Fun backstory: In 2008, I spent the entire year writing and editing one story. It was the first new novel in 5 years, and even though I knew the story would likely be terrible, I put my tiny amount of creative energy to work and did it anyway.
That may not sound like a long time, but spending an entire year on one project was actual torture for me. I felt like I was trying to dig for treasure with my bare hands in the driest soil on earth. It was painful.
Needless to say, that book wasn’t great. But it was the first time I had written a novel over 50k. It was the first time since my first finished novel attempt that I’d had a single POV for the entire story. And it was the first non-vampire novel-wannabe that I’d written since the year 2000.
I did my best, but literally no one would help me. Not even my critique partner at the time (who was legit awful, but that’s another story). Everyone bailed. It was sad. Help was hard to come by in those days. So, in order to keep moving forward, I had to do everything myself. I had to figure out what had gone wrong, and I had to figure out how to fix it by myself. Everything in that time was always done by myself. And when you don’t have help, everything takes longer.
At this point, you might be asking, “Krystal, OMG, where are going with this?!!”
Haha. My point is: I was scared to try writing a book again after that “failure.” Let’s be honest. Books aren’t written in one day. Find me the person who can write a book in one day, and I’ll show you a man with a functioning time machine.
The quote on my calendar this month is: Writer’s block sets in when we spend so long away from the pen that we become afraid of it. Production beats perfection. (Jon Acuff)
He writes non-fiction, but he’s right, and it never ceases to amaze me how relevant these random quotes are to my life.
The longer I go without writing, the more daunting of a task it seems. Take my current state of writing affairs for example. I haven’t finished a first draft in almost two years. At this point, writing anything feels overwhelming, and every other writing session has resulted in some kind of meltdown, but I’ve been thinking a lot about things, as a girl is prone to do, and I decided that it’s better to try and write and have a meltdown, then to not write out of a fear of failure.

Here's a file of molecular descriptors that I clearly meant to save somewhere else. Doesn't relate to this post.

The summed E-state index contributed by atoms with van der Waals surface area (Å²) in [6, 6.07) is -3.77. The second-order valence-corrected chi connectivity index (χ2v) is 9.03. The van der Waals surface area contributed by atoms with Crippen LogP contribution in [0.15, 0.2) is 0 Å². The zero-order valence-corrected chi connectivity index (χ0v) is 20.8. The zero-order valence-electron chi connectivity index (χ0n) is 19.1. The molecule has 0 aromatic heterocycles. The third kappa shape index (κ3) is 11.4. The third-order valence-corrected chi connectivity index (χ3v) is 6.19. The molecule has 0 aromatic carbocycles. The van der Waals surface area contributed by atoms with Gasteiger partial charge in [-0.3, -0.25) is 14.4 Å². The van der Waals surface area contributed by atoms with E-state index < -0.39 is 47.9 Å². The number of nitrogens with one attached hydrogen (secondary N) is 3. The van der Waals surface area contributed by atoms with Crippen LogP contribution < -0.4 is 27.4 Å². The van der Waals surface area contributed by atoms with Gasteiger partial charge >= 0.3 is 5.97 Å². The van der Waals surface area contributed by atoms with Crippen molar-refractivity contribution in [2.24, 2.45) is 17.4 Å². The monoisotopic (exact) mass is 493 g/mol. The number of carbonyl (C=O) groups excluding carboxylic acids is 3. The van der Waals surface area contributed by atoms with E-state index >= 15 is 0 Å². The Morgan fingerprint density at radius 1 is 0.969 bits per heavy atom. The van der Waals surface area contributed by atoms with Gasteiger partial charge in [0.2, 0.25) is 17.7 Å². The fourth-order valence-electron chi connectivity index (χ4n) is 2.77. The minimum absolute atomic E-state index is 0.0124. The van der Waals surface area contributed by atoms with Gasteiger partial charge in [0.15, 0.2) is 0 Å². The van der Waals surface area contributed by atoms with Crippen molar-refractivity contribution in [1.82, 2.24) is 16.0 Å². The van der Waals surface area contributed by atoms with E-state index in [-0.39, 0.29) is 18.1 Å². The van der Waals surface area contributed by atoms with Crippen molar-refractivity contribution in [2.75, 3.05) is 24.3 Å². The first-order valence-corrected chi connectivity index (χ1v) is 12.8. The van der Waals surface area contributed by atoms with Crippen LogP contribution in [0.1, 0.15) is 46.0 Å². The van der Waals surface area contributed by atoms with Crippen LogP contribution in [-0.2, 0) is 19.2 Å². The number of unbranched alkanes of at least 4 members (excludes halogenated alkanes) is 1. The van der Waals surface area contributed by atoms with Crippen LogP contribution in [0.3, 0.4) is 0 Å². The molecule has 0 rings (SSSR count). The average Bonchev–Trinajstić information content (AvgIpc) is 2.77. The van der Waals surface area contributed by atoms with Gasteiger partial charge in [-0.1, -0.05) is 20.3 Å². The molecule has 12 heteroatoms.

Excuse me for waxing morbid, but people die. Earlier this month, TN had some tornadoes and lives were lost, people were uprooted, people can’t work because their business was flattened. One of our suppliers (at work) had her entire home torn down. She hid under the counter and lived, but like, can you imagine? And I was thinking about this one time, years ago, when I was in my apartment, and there were literally two tornadoes less than a mile from me – one of them was ON MY STREET. And right now, a lot of other businesses are closed down, and people can’t work and many aren’t getting paid. There’s a lot of stress. I’m fortunately not in that situation, so it’s easy for me to stay calm. It’s always easier to be positive when things are going well. But I also feel like there’s no point in worrying about a tornado, or much else for that matter, because it’s either going to happen or it’s not. If it does, then your system will be weaker for all the stress, and you’ll be ill equipped to handle whatever, and it doesn’t, then you wasted all that time, holding your breath, waiting for the world to cave in, when you could have been like, enjoying life or something.
All this stuff got me thinking about my writing, because it’s important to me, and I don’t know what’s going to happen in the future, but I can’t enjoy writing today if I’m worrying about what’s going to happen with it in the future. And it’s like, if I don’t worry about a tornado, then why the hell am I worried about this? If I can’t be happy now, then I’ll never be happy, because even if get something that I want, or that I think I want, then I’ll just find something else to worry about, because that’s what I do. And it’s a waste of time.
If I want to write, I should write. It’s not a waste of time if I enjoy it, no more than watching a bad movie is a waste or time or talking to myself is a waste of time, if that’s what I want to do. I paint sometimes, and I’m not great, but it’s fun, and that’s good enough, so why isn’t it good enough for my writing?
Of course realizing this doesn’t fix anything, but maybe if I notice things more often, then maybe I’ll make tiny changes that will build a nice bridge to somewhere…nice. 🙂